We read that wonderful word in 1 Corinthians 15:23, which looks right on to the end of the Bible. It says: "Then cometh the end, when he (the Son) shall deliver up the kingdom to the Father." The Kingdom belongs to the Father, and Jesus included Himself in that prayer: "Our Father, which art in heaven... Thy Kingdom come." In the end the Son will deliver up the Kingdom to the Father: when He has done the work of the Kingdom He will hand it to its right owner. You will notice that this is very comprehensive: "Then cometh the end... when he shall have abolished all rule and all authority and power." Those are three very rich words: all RULE, all AUTHORITY, and all POWER. You cannot get outside of that! That comprehends every form of opposition to the will of God, and it says that all that opposition will at last be subjected and subdued. In a minute we are going to ask the question: 'What is the Kingdom?', but here we begin with this very comprehensive thing: "Our Father, which art in heaven... Thy Kingdom come. Thy will be done, as in heaven, so on earth... For thine IS the kingdom." The Kingdom is that which is above all other rule and authority and power that is against the will of God. 1 Corinthians 15:23 says: "Then cometh the end." The end of what? EVERYTHING that is opposed to the will of God. That little word: "Thy will" is a tremendous word! It reaches out to the uttermost bounds of everything opposed to the will of God.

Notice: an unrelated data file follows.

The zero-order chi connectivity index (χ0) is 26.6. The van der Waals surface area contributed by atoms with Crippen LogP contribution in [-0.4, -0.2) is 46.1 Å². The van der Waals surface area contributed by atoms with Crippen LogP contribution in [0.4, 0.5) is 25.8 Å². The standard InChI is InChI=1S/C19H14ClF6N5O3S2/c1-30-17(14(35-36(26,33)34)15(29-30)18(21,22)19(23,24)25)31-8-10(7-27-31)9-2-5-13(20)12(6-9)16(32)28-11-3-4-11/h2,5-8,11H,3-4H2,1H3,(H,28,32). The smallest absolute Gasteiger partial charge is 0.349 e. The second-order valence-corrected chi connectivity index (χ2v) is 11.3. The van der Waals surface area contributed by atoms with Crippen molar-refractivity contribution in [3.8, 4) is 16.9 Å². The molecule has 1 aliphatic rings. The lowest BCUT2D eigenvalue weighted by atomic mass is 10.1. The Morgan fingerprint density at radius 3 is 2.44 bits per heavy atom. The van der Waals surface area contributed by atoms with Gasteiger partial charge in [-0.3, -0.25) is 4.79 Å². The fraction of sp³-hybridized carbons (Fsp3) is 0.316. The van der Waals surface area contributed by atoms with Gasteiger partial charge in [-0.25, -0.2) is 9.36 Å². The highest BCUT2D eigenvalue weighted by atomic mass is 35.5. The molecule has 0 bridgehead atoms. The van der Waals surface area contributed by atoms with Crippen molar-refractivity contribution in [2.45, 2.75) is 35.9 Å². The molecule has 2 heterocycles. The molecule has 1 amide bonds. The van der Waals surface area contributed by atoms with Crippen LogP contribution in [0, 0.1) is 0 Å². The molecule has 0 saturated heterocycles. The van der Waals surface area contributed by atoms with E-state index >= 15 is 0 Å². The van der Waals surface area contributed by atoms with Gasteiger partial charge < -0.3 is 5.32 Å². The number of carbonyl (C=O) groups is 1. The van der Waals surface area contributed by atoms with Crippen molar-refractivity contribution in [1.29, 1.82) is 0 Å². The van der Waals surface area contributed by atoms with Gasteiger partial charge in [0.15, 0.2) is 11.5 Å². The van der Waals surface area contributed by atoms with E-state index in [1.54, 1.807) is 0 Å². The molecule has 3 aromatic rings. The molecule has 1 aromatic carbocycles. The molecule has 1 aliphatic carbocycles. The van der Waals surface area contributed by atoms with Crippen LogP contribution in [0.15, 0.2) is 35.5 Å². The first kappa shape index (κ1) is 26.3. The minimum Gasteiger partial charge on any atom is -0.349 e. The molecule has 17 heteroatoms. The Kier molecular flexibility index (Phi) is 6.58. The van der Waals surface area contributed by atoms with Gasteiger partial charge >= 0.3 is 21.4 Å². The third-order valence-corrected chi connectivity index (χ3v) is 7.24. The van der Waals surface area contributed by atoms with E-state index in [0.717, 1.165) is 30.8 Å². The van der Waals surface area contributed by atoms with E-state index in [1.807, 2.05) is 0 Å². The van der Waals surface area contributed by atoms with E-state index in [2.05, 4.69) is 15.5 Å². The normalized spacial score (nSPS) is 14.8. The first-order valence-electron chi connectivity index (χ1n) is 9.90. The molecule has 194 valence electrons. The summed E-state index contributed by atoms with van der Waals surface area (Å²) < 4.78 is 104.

Now the Lord Jesus knew what He was talking about. I expect you have used those words many, many times, for they are called 'The Lord's Prayer'. Whether that is the right title or not we will not discuss, but it came out of a vast spiritual knowledge; and this is one of the things, dear friends, that we must recognize in order to get an enlarged spiritual understanding: that in every small fragment that came through the lips of the Lord Jesus there was a whole universe of meaning. When we use these words: "Thy will be done", how little we understand of what we are saying!


Let us see something of the range of that one fragment - "Thy will be done".

From before the foundation of this world, and all through the ages, there has been an immense cosmic conflict, and that conflict always had one issue: 'Who shall have the kingdom of this universe?' There was the One to whom the kingdom belonged, and it belonged to Him for ever and ever; and then there was the other one who aspired to have possession of that kingdom, and whose ambition was to be the "god", the "prince" of this world. And so, at some point, this great conflict commenced, this great cosmic conflict for the control of this universe. Once again we go back to 1 Corinthians 15: 'He must reign till He has PUT DOWN all rule, and authority, and power' - and that is what is going on now, and we are involved in that conflict. That will explain a very great deal!